This is how you survive… Matt Mogk shows The Talking Dead audience what you need.
The Talking Dead recently featured Zombie Research Society founder Matt Mogk as he hosted an incredibly informative segment that sets out to undo some of the damage that pop culture has created by providing actual survival tips that help us not only prepare, but also thrive, during the inevitable zombie apocalypse.
During this week’s installment, Matt stresses the importance of proper rummaging and picking the right supplies to take with you when you come across them. Nothing is wasted; and understanding how to use certain items is just as important as what you actually find. It may be something as simple as choosing what food to eat and what to take with you. Or realizing that everything you find has the potential of being transformed into lifesaving material.
His example regarding the potential uses of a simple bar stool (fire kindling and skin protection) proves that it will be outside-the-box thinking that could make the difference between life and death. The importance of understanding the possible uses of what we find as we wander through the post-apocalyptic wasteland also helps us to decide not only what to take, but how often we might come across those items.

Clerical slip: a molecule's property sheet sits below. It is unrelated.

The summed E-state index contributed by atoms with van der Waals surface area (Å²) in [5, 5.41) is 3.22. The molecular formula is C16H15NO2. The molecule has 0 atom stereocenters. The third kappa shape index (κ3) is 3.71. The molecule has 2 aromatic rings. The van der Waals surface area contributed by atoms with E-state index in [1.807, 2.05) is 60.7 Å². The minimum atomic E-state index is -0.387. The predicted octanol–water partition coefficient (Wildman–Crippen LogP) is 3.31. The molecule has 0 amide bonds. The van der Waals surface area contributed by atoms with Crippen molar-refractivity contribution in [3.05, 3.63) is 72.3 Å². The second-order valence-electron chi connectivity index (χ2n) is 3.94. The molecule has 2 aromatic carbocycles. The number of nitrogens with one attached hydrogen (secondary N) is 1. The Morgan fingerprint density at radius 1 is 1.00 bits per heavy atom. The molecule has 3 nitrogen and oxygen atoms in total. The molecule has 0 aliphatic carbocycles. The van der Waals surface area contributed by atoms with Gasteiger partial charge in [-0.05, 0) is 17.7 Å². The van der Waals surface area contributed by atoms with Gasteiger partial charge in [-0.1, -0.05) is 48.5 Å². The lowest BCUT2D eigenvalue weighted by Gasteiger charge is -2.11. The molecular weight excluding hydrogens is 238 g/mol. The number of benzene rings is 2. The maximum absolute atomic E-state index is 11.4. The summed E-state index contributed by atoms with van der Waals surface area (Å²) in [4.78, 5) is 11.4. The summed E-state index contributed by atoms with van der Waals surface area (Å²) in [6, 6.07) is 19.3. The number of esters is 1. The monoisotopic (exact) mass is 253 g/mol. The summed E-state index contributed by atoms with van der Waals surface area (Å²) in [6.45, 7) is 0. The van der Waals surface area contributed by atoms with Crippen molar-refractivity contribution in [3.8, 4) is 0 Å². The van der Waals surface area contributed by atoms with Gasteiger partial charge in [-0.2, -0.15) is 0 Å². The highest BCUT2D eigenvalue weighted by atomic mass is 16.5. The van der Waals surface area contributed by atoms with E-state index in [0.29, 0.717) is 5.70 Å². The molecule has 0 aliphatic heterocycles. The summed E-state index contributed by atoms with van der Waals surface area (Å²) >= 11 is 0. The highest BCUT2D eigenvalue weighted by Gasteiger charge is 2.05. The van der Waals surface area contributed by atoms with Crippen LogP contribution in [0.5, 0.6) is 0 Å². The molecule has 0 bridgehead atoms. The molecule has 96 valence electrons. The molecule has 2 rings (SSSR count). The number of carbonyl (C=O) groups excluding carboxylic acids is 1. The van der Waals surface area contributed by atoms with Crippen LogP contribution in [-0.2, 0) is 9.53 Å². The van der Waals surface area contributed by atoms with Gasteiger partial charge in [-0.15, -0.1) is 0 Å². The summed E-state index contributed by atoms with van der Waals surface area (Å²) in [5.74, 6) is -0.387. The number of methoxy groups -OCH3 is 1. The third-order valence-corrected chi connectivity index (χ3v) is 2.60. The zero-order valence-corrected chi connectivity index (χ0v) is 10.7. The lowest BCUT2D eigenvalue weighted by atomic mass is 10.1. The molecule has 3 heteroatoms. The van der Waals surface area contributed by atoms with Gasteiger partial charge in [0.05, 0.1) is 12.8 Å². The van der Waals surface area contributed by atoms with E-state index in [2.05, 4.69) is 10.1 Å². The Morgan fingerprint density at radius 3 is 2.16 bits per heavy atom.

Is it important to take kindling if we know we will be in an area where seat cushions and bar stools are plentiful? Does it make sense to drain the water from a hot water heater in the first house you see if there are rows of homes for several neighborhood blocks? The choices we make while scavenging for food and supplies can make the difference between staying within the ranks of the living or joining the undead!
Make sure that you tune into The Talking Dead on AMC after each and every episode of The Walking Dead for more of Matt Mogk’s tips on surviving the zombie apocalypse. And don’t forget to pick up an autographed copy of his book Everything You Ever Wanted to Know About Zombies from the Zombie Research Society gift shop to read more life saving tips plus other useful information about the undead.
Contributing author Alfredo Torres is an adjunct professor of communications at Old Dominion University in Norfolk, VA where he wrote his master’s thesis on the metaphoric representation of zombies in the films of George Romero.